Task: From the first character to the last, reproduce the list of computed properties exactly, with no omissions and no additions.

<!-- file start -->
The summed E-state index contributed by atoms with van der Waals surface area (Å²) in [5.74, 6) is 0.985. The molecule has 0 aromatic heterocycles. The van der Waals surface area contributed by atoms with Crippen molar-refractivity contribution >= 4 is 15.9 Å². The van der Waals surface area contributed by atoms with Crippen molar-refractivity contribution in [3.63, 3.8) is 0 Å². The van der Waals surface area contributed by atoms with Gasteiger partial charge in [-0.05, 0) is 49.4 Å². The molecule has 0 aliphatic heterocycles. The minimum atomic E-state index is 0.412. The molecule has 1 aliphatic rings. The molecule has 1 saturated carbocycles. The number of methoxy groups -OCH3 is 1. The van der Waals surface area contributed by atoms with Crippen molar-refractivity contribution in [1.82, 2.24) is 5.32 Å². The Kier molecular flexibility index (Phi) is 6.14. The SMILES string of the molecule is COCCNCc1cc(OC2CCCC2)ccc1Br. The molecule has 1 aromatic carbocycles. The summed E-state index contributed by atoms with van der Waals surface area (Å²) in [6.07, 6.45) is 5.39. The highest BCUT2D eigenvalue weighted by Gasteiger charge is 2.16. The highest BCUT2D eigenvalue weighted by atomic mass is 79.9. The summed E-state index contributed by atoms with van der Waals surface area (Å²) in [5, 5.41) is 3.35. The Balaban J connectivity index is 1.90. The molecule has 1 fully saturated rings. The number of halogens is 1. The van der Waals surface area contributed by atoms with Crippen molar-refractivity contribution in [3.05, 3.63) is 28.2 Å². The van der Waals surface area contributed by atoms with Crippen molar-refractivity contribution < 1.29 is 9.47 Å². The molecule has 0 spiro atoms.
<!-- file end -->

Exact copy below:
The summed E-state index contributed by atoms with van der Waals surface area (Å²) in [5.74, 6) is 0.985. The molecule has 0 aromatic heterocycles. The van der Waals surface area contributed by atoms with Crippen molar-refractivity contribution >= 4 is 15.9 Å². The van der Waals surface area contributed by atoms with Crippen molar-refractivity contribution in [3.63, 3.8) is 0 Å². The van der Waals surface area contributed by atoms with Gasteiger partial charge in [-0.05, 0) is 49.4 Å². The molecule has 0 aliphatic heterocycles. The minimum atomic E-state index is 0.412. The molecule has 1 aliphatic rings. The molecule has 1 saturated carbocycles. The number of methoxy groups -OCH3 is 1. The van der Waals surface area contributed by atoms with Crippen molar-refractivity contribution in [1.82, 2.24) is 5.32 Å². The Kier molecular flexibility index (Phi) is 6.14. The SMILES string of the molecule is COCCNCc1cc(OC2CCCC2)ccc1Br. The molecule has 1 aromatic carbocycles. The summed E-state index contributed by atoms with van der Waals surface area (Å²) in [6.07, 6.45) is 5.39. The highest BCUT2D eigenvalue weighted by Gasteiger charge is 2.16. The highest BCUT2D eigenvalue weighted by atomic mass is 79.9. The summed E-state index contributed by atoms with van der Waals surface area (Å²) in [5, 5.41) is 3.35. The Balaban J connectivity index is 1.90. The molecule has 1 fully saturated rings. The number of halogens is 1. The van der Waals surface area contributed by atoms with Crippen molar-refractivity contribution in [3.05, 3.63) is 28.2 Å². The van der Waals surface area contributed by atoms with Crippen molar-refractivity contribution < 1.29 is 9.47 Å². The molecule has 0 spiro atoms.